Question :
Hi therei have an employee who is refusing to work until the 12 weeks has passed from the wage subsidy. He is saying it is “because we have been paid for him” so questioning why he would need to work. It is obvious to me why but what would your response be in this situation?

Question submitted 04/05/20 @ 04:47pm
Industry: HR & Talent
  • Hi there, I am not an HR specialist but my understanding of the subsidy is that it is to HELP you keep your staff and is paid out to help you keep your team at minimum 80% of wages. As far as I am aware – you could check with an HR specialist and the Business.org.nz website has conditions laid out. This is all not withstanding the fact that someone refusing to work purely on those ground does not perhaps align with your business values-wise? Could be a good time for a coaching conversation about why they work where they do. The wage subsidy is not intended to be a 12 week paid leave scheme. If your staff member doubts the law, respectfully point them to the conditions of the wage subsidy. Best of luck, Amanda

    Hello – the answer is that it is all normal employment laws continue to apply during the wage subsidy period. This includes the normal duty of the employee to work if the employer has work available. Requiring the employee to work is therefore a lawful and reasonable instruction. The only exception is if the person has good reason to refuse, for example, the employee is in a vulnerable category and not able to work as they fall within the MOH definition or the employer cannot meet the safe operating requirements in place at the time (currently level 3).

    Check out the below weblinks which address the fact that normal employment laws continue to apply to during the subsidy period.






    The Government Wage Subsidy is paid as a lump-sum for the 12-week period to each business who applies for it and is successful in receiving it, as we have been. This is not an individual employee entitlement. It is to support businesses to pay salary/wages during a period of reduced revenue. For some businesses their employees will continue to work because work is available, and for some businesses some or all of their employees will not be able to work. If there is work available, similar to the requirements of your normal work, the Government and you business’ expectation is that the employee will be expected to attend work.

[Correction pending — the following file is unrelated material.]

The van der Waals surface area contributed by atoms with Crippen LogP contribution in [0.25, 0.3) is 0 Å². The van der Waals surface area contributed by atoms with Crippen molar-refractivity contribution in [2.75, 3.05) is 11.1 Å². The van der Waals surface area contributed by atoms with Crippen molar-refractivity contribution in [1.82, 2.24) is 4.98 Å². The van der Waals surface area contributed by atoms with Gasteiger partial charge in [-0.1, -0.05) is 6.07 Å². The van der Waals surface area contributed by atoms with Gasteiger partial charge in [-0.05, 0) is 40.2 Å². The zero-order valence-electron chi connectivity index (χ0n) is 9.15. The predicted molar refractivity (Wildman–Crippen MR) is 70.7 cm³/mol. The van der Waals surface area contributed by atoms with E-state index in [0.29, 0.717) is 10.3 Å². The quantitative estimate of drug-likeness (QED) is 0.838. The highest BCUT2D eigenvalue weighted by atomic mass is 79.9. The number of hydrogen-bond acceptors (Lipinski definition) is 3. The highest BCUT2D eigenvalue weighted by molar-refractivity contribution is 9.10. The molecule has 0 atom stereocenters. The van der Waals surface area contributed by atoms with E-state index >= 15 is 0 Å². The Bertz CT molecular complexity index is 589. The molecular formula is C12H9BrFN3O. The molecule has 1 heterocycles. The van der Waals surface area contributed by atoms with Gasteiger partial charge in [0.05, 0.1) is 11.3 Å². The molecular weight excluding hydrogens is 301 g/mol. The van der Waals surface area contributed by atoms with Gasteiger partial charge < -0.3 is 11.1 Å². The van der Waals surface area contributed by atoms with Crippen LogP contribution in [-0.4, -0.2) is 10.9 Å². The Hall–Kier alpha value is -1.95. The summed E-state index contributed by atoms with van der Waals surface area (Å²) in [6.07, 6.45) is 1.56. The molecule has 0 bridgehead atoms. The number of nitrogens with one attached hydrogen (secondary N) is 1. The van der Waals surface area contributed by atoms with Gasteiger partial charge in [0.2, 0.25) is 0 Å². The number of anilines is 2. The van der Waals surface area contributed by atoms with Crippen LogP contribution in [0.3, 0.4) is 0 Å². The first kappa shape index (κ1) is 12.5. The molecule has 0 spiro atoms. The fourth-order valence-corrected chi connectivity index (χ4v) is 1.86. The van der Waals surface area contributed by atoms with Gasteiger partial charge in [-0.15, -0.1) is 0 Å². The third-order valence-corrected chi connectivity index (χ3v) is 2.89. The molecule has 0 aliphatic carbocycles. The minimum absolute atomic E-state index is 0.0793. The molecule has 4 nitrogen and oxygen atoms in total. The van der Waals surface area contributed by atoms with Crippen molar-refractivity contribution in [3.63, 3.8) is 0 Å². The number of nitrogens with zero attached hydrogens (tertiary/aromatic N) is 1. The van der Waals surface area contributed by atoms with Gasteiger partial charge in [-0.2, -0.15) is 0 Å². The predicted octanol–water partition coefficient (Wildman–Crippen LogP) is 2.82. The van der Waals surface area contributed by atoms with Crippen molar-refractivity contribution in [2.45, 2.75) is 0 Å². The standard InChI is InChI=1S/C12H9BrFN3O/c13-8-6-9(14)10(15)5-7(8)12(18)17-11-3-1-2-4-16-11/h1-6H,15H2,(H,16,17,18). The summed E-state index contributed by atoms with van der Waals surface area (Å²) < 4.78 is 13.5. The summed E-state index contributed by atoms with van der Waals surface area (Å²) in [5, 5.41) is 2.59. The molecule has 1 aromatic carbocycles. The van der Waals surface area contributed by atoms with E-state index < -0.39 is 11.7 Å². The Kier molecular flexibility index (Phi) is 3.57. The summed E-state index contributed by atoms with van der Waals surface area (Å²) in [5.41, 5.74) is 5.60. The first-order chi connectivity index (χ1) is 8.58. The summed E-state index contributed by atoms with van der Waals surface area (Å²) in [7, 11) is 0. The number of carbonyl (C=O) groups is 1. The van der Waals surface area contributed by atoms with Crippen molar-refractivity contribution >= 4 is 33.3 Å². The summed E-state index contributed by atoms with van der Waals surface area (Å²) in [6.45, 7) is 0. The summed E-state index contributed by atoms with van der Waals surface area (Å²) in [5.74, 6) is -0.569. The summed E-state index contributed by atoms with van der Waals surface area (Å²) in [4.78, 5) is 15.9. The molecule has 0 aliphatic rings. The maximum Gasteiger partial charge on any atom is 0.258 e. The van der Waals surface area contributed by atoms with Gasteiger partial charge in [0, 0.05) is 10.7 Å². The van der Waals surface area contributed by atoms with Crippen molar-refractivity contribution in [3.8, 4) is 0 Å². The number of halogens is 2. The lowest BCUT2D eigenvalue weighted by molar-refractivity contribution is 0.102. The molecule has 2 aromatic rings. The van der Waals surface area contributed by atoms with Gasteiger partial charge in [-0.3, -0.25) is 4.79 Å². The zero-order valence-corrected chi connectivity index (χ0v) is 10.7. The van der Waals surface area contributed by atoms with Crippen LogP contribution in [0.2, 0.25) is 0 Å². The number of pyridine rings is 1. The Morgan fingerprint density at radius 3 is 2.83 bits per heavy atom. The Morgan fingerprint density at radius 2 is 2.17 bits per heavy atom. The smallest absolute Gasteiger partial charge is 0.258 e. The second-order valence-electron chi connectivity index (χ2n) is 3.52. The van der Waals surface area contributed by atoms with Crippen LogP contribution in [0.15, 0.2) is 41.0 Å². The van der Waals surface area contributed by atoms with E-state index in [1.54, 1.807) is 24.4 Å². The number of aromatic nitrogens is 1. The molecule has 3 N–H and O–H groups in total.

The advice above has nailed it. It’s pretty simple really, they have signed an employment agreement that pays them to do a job. If they choose not to work, then they (typically) won’t get paid – whether or not the job if funded partially or fully from the wage subsidy. It’s tough enough for everyone at the moment without employees trying it on – but on the off chance something else is going on for this employee, I’d suggest you start with a conversation about whether they’re ok and how they are doing. Some people have been more affected by the lockdown period than others. If this is not typical behaviour of this employee, then start at a place of listening and compassion and see where the conversation goes. Best wishes to you.

    The advice above seems to be on point. I would always check with an employment lawyer first but I would guess there is also something else going on – as per Fiona’s statement. Perhaps try to get to the bottom of exactly why this person does not wish to work, there could be another reason beyond what they have given you which may just be an easier fix. There is a lot going on in people’s lives at the moment that can lead to illogical statements being made and some irrational behaviour – the majority of people want to return to what is viewed as normal life right now. For example it could be as simple as they need some flexibility with work hours in the short term to care for school children that need to be supported at home. Failing this then stick to the counsel provided by your legal advisor. All the best.

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